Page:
APRIL “GONE COASTAL”
SPRING MEANS RETURN OF SPANISH MACKEREL TO NORTH FLORIDA WATERS
Across Florida there are signs that spring has sprung, from the fine layer of yellow pollen coating everything in the north to folks returning to the water sans wetsuit in the south. Warmer water also means the return of Spanish mackerel, a feisty fish that migrates south when the water temperature dips below 70 and should be returning to north Florida waters right about now.
Spanish mackerel are easy to catch, making them a great target for kids and those new to the sport, but their aggressive fighting behavior when on the line also makes them exciting for seasoned veterans.
Interested in catching a Spanish mackerel or two? Spring and early summer are a great time to target these fish as they move north along the coast. They frequent near shore sandy and grassy areas, from bays to beaches and piers, but can also be caught farther offshore. Spanish mackerel typically follow baitfish, so look for areas where fish are jumping.
REMOVAL OF RECYCLING TRAILER AT COUNTY ROAD 347/STATE ROAD 24 INTERSECTION
A few folks who live just off the island and utilize this trailer have inquired as to why this trailer was removed. A call to County Coordinator Fred Moody this past Monday revealed that it was removed with no immediate intentions of replacing it as he claims there is not only ongoing dumping of TVs, couches and the like (we have all seen this illegal dumping) but also that the majority of the trailer contents are garbage, not recyclables. He suggested that those who want to recycle will have to bring them to the Bronson facility.
At this time the county is considering a possible other location for this recycling trailer and a specific day and times for recyclables to be collected with a county employee to supervise the collection.
Whether you plant by the Farmer’s Almanac or Rodale’s Organic Gardening, many are planting gardens of flowers, fruits and vegetables now. Donna Thalacker and companions plant to a different drummer. She plants for pollinators at the Lower Suwannee National Wildlife Refuge headquarters each spring.
This year, she brought her Friends (of the Lower Suwannee & Cedar Keys National Wildlife Refuges) to expand the garden envisioned by Deputy Manager Larry Woodward. For over two years, Woodward has wanted a larger garden with a water feature for the massive number of butterflies that are drawn to its nectar-filled plants. The volunteer crew of nine planted native flowering plants that pollinators are naturally drawn to: fire bush, blueberries, blanket flower, sparkle-berry, lantana, coastal sage and others.
The following are NOT recyclable in Levy County:
Mullet? Starfish? Stingray? The choice was theirs! Smiling faces, paint-slathered hands marked the day.
Kids of varying ages made imprints from a selection of fish molds, lent to the all-volunteer cast of teachers coordinated by Millie Chapell, by the Florida Fish and Wildlife Laboratory, and one freshly-caught mullet.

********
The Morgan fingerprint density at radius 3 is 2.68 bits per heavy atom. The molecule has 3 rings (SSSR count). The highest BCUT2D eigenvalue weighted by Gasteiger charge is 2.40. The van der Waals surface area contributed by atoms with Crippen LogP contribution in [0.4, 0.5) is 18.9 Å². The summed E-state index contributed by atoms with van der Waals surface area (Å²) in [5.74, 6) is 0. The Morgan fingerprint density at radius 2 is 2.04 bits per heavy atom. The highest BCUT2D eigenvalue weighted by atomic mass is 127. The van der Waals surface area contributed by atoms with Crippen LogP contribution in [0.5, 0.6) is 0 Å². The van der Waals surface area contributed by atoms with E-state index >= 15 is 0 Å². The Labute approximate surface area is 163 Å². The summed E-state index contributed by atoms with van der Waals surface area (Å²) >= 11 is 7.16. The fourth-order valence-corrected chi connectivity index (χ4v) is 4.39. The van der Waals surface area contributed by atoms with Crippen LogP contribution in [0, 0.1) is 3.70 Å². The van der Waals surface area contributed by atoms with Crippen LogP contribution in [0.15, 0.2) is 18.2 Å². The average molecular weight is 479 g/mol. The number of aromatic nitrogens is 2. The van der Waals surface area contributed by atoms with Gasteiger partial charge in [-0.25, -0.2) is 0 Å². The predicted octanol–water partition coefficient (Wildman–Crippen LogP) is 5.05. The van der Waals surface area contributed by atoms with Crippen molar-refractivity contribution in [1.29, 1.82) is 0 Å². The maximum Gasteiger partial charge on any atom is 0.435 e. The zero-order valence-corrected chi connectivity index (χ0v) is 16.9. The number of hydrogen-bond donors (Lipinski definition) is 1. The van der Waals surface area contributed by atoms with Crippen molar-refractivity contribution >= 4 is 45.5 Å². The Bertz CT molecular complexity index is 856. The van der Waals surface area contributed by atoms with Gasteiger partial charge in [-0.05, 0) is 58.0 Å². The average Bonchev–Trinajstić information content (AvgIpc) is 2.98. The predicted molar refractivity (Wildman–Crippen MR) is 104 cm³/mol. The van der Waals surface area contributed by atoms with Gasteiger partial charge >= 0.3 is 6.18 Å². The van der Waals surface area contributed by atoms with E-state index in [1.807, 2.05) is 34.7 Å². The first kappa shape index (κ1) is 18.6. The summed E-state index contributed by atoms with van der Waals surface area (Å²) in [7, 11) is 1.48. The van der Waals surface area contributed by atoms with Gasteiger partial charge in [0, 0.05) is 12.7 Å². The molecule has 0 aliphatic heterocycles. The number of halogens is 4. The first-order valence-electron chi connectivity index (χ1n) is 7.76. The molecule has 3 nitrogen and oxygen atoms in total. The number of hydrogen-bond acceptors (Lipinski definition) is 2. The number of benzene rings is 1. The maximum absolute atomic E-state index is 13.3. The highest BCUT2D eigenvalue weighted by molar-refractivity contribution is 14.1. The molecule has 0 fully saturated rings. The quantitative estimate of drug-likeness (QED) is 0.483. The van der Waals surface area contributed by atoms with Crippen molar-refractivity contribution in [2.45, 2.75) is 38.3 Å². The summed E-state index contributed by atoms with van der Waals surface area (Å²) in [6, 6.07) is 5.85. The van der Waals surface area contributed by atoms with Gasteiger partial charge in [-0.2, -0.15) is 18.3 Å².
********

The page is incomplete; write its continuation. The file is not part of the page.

At the print table, kids cut out designs from sheets of foam rubber and attached them to cardboard. One child learned about the printing process when he made a stamp of his name and it came out backwards when he made a print.
The purpose of the Kids’ Art Table was to have fun making art and to expose kids to the Cedar Key Art Center’s 2014 Children’s Art Program. The program will be taught by Jessica Rothbard, a native of Cedar Key, now working as an art educator at Floral Avenue Elementary in Bartow, Polk County, Florida. She spent all of Saturday with Chapell’s volunteer team, which included mascot Sophia, helping the create fish prints and rubber stamps of their own design.
Saturday, the 50th year of the Celebration of the Arts Festival was held in Cedar Key and after a enjoying day of beautiful weather, the festival crowd, the artists gathered at the Cedar Key Arts Center for the Artist's Reception and Awards Ceremony. The winners were annouced in the Arts Center Sculpture Garden: Best of show, Best 2D, Best 3D and 4 Sponsored Awards of Excellence (including the Cedar Key Arts Center Award for Creativity), and 13 Awards of distinction.
Bob Goodlett, Best of Show
Cedar Key School students put more than one hundred percent of their efforts into not only educating the Old Florida Festival of the Arts visitors about precisely what and how to recycle but also in assuring that everything that could possibly be recycled was, indeed recycled.
Students alternated manning the recycling and trash area Saturday and Sunday under the direction of organizer Makayla Pope. Among the energetic lot were sophomore Noah Webster, pictured here, and freshman Noah Lynch. Webster, who dreams of himself in the world of computer technology after graduation, is devoted to the project and has been involved since his eighth grade year. Lynch, who wishes to enlist in the military and ultimately become a firefighter, is an experienced recycler, as well.
At the next Old Florida Festival of the Arts, the group aims to make the entire weekend event “zero waste / fully recyclable.” Such a goal will require all vendors to use fully recyclable cups, dishes, napkins, forks, spoons, etc. A lofty goal, for sure. If anyone can make that goal happen, it is our own Cedar Key School recycling zealots.